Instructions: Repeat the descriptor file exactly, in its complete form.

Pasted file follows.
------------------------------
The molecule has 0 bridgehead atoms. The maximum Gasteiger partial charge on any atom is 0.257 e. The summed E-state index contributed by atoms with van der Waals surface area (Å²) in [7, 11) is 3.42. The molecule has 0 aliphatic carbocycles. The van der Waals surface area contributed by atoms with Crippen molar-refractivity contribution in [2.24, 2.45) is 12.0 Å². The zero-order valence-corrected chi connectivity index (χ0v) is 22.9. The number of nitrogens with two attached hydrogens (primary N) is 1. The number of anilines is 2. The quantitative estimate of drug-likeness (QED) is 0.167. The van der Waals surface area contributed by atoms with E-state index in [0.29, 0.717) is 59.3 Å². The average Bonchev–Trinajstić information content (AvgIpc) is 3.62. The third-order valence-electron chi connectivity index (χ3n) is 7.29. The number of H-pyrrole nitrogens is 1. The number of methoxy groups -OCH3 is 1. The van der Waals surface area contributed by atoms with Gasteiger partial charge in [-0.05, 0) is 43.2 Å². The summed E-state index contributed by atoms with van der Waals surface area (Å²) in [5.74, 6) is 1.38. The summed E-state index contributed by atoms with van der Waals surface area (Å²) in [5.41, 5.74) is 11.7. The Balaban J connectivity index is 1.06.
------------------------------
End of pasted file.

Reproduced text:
The molecule has 0 bridgehead atoms. The maximum Gasteiger partial charge on any atom is 0.257 e. The summed E-state index contributed by atoms with van der Waals surface area (Å²) in [7, 11) is 3.42. The molecule has 0 aliphatic carbocycles. The van der Waals surface area contributed by atoms with Crippen molar-refractivity contribution in [2.24, 2.45) is 12.0 Å². The zero-order valence-corrected chi connectivity index (χ0v) is 22.9. The number of nitrogens with two attached hydrogens (primary N) is 1. The number of anilines is 2. The quantitative estimate of drug-likeness (QED) is 0.167. The van der Waals surface area contributed by atoms with E-state index in [0.29, 0.717) is 59.3 Å². The average Bonchev–Trinajstić information content (AvgIpc) is 3.62. The third-order valence-electron chi connectivity index (χ3n) is 7.29. The number of H-pyrrole nitrogens is 1. The number of methoxy groups -OCH3 is 1. The van der Waals surface area contributed by atoms with Gasteiger partial charge in [-0.05, 0) is 43.2 Å². The summed E-state index contributed by atoms with van der Waals surface area (Å²) in [5.74, 6) is 1.38. The summed E-state index contributed by atoms with van der Waals surface area (Å²) in [5.41, 5.74) is 11.7. The Balaban J connectivity index is 1.06.